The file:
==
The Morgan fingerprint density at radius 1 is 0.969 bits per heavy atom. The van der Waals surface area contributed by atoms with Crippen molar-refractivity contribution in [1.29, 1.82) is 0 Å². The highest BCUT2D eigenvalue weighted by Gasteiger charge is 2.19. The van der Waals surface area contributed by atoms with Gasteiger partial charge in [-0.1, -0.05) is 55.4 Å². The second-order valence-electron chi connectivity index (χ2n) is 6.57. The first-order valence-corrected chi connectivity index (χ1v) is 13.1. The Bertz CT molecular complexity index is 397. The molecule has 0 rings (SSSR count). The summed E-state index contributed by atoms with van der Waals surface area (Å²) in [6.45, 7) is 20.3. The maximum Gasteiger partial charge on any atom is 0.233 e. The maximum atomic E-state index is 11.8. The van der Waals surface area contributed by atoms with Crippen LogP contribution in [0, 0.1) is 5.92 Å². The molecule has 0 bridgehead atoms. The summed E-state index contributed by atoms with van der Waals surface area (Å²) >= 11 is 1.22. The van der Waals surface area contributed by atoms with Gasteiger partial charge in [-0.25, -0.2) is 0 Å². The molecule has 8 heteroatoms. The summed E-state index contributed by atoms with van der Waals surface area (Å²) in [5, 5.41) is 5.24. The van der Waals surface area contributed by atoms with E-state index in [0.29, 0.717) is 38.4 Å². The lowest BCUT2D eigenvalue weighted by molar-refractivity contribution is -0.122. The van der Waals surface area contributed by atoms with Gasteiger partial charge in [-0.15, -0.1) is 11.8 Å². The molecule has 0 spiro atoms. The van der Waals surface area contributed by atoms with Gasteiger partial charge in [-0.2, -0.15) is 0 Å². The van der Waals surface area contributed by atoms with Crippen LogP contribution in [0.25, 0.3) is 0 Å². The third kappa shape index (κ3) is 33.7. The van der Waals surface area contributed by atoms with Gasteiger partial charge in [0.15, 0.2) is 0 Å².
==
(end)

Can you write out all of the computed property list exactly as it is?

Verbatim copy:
The Morgan fingerprint density at radius 1 is 0.969 bits per heavy atom. The van der Waals surface area contributed by atoms with Crippen molar-refractivity contribution in [1.29, 1.82) is 0 Å². The highest BCUT2D eigenvalue weighted by Gasteiger charge is 2.19. The van der Waals surface area contributed by atoms with Gasteiger partial charge in [-0.1, -0.05) is 55.4 Å². The second-order valence-electron chi connectivity index (χ2n) is 6.57. The first-order valence-corrected chi connectivity index (χ1v) is 13.1. The Bertz CT molecular complexity index is 397. The molecule has 0 rings (SSSR count). The summed E-state index contributed by atoms with van der Waals surface area (Å²) in [6.45, 7) is 20.3. The maximum Gasteiger partial charge on any atom is 0.233 e. The maximum atomic E-state index is 11.8. The van der Waals surface area contributed by atoms with Crippen LogP contribution in [0, 0.1) is 5.92 Å². The molecule has 0 bridgehead atoms. The summed E-state index contributed by atoms with van der Waals surface area (Å²) >= 11 is 1.22. The van der Waals surface area contributed by atoms with Gasteiger partial charge in [-0.25, -0.2) is 0 Å². The molecule has 8 heteroatoms. The summed E-state index contributed by atoms with van der Waals surface area (Å²) in [5, 5.41) is 5.24. The van der Waals surface area contributed by atoms with E-state index in [0.29, 0.717) is 38.4 Å². The lowest BCUT2D eigenvalue weighted by molar-refractivity contribution is -0.122. The van der Waals surface area contributed by atoms with Gasteiger partial charge in [-0.15, -0.1) is 11.8 Å². The molecule has 0 spiro atoms. The van der Waals surface area contributed by atoms with Gasteiger partial charge in [-0.2, -0.15) is 0 Å². The van der Waals surface area contributed by atoms with Crippen LogP contribution in [0.25, 0.3) is 0 Å². The third kappa shape index (κ3) is 33.7. The van der Waals surface area contributed by atoms with Gasteiger partial charge in [0.15, 0.2) is 0 Å².